I love this series and feel that the narrator did a good job (not great) in previous books. However, like the rest of the reviewers, the voices are so far off that its a great distraction to this wonderful story. Arya Stark for instance sounds like an old crone, whats with that?! I feel this book should be corrected by this narrator and re re released to the loyal customers who read these books. Its not fair to us and its not fair to the Author. Lastly, I feel the editor (or producer) of the audio book should be taken to task. It doesn't seem like they even listened to this or else they would have picked this up in minutes.
242 of 250 people found this review helpful
Every time Aria speaks in this book I find myself expecting to hear her refer to the old god's as "magically delicious". This new voice is a complete departure from her voice in the first books.
And while Roy Dotrice's apparent inability to remember how he pronounced a name not only in other books but even earlier in the same paragraph is distracting, the story itself is as solid and well written as I have come to expect from Martin.
Dotrice chooses to use a mix of both his former pronunciation and the new in this book, most notably as follows.
CAT-lin and KATE-lin
Bry-EEN and BREE-en
Pee-TYR and PEE-ter
A-ria and ARI-er ("I've lost my Lucky Charms")
If he decided to pronounce Catelyn as Caitlin I could adapt but he switches constantly between the old and new pronunciations so it is difficult to become settled into listening to the tale.
51 of 53 people found this review helpful
Would you recommend this audiobook to a friend? If so, why?
What didn’t you like about Roy Dotrice’s performance?
If you have invested almost a 100 hours of listening at this point to go on to book 4, be prepared for a disappointing shock! Roy Dotrice, one of the best narrators here, has totally changed course with this one! He pronounces names differently, and the characters voices! Characters we have come to love, like Sam, or for the love of God! Aria now sounds like an old crone!!! I have spent a lot on this series and am completely crushed by this, as a lover of audible books I now realize how important consistent narration is. Be Warned!!! you will have trouble paying attention to the story because of the change in characters.
233 of 246 people found this review helpful
You love the series, and you'll buy this... but do so with this warning...
This is purely a comment on Roy Dotrice and the producers of this "mummer's farce". He hasn't even shown enough respect for those of use who have invested over 100 hours listening to this series to even review the pronunciation of the characters we've come to love. The accents of the characters have changed so much it's confusing to follow a conversation.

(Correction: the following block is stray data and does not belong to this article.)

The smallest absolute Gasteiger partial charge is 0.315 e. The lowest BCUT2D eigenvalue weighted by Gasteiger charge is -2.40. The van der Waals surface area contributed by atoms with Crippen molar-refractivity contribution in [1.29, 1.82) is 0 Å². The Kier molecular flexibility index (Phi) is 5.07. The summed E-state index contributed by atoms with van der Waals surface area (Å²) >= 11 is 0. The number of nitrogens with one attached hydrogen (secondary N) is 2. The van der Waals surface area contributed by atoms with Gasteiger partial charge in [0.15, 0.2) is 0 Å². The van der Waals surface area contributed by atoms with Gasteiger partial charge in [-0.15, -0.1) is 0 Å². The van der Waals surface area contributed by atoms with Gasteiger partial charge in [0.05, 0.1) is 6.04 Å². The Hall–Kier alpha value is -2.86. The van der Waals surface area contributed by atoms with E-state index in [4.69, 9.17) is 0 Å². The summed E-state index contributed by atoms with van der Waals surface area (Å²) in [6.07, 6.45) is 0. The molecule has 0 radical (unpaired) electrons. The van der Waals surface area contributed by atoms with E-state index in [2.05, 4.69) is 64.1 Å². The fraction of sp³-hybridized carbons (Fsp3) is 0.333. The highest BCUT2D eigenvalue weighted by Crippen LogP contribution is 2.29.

Catelyn is no longer "Cat-linn" but "Kate-lyn". Petyr is not "Pet-ire" but Peter.
Any narrator worth their salt keeps track of the accents and voices they lend to their characters, when working on a series. It's a slap in the face to hear this second-rate reading of a fantastic tale.
Arya sounds like a shrivelled old woman... Jamie sounds like Arya of old...
Not happy Roy, I wish Audible gave refunds for unsatisfactory purchases.
226 of 239 people found this review helpful
What would have made A Feast for Crows better?
Consistancy in pronunciation and voices between this book and the first three. Roy Dotrice has read 100 hours of ASOI&F to me, and then changes up the way he says major character names, without some kind of forward explaining the change? It makes the book difficult to immerse yourself in.
What was one of the most memorable moments of A Feast for Crows?
Having to stop the book and rewind in order to figure out who the author was talking about, because I didn't recognize the name.
Who would you have cast as narrator instead of Roy Dotrice?
I would have preferred Roy Dotrice, performer of the first three novels. Not this Roy. Dotrice imposter.
What reaction did this book spark in you? Anger, sadness, disappointment?
Any additional comments?
If you're a huge fan of the series, there's little doubt that you'll purchase this book too. But if you're not sold yet, end the series with A Storm of Swords and save yourself the frustration.
120 of 127 people found this review helpful
Loved the first 3 books with Dotrice reading them, but just about had to quit listening when Arya and Danni had different voices in this book - agh! They sound like old crones now. Also, the pronunciations are off for several characters which is annoying too. This is the weakest of the series in storyline (too many new people with too many minor tie-ins) but the narrator definitely needs to get back to voicing Arya and Danni like young women, not old hags.